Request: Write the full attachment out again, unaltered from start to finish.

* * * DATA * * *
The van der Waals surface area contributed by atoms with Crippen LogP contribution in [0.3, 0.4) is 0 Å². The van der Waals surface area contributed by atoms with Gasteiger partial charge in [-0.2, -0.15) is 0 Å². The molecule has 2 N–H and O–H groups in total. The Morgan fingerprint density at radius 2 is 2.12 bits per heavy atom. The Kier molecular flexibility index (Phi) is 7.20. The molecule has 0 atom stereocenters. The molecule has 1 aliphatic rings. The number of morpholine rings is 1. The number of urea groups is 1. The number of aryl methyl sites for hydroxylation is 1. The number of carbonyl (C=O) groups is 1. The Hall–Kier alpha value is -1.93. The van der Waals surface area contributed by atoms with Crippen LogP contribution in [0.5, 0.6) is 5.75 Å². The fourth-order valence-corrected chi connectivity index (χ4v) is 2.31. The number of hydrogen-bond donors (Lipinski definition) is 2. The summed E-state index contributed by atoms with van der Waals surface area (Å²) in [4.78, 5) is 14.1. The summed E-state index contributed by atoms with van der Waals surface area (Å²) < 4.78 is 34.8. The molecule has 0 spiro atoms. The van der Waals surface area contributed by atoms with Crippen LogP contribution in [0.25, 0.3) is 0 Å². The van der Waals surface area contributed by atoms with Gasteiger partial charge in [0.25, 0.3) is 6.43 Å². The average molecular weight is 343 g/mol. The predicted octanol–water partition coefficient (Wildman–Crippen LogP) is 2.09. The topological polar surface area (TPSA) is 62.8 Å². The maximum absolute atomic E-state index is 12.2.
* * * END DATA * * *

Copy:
The van der Waals surface area contributed by atoms with Crippen LogP contribution in [0.3, 0.4) is 0 Å². The van der Waals surface area contributed by atoms with Gasteiger partial charge in [-0.2, -0.15) is 0 Å². The molecule has 2 N–H and O–H groups in total. The Morgan fingerprint density at radius 2 is 2.12 bits per heavy atom. The Kier molecular flexibility index (Phi) is 7.20. The molecule has 0 atom stereocenters. The molecule has 1 aliphatic rings. The number of morpholine rings is 1. The number of urea groups is 1. The number of aryl methyl sites for hydroxylation is 1. The number of carbonyl (C=O) groups is 1. The Hall–Kier alpha value is -1.93. The van der Waals surface area contributed by atoms with Crippen LogP contribution in [0.5, 0.6) is 5.75 Å². The fourth-order valence-corrected chi connectivity index (χ4v) is 2.31. The number of hydrogen-bond donors (Lipinski definition) is 2. The summed E-state index contributed by atoms with van der Waals surface area (Å²) in [4.78, 5) is 14.1. The summed E-state index contributed by atoms with van der Waals surface area (Å²) < 4.78 is 34.8. The molecule has 0 spiro atoms. The van der Waals surface area contributed by atoms with Crippen LogP contribution in [0.25, 0.3) is 0 Å². The van der Waals surface area contributed by atoms with Gasteiger partial charge in [0.25, 0.3) is 6.43 Å². The average molecular weight is 343 g/mol. The predicted octanol–water partition coefficient (Wildman–Crippen LogP) is 2.09. The topological polar surface area (TPSA) is 62.8 Å². The maximum absolute atomic E-state index is 12.2.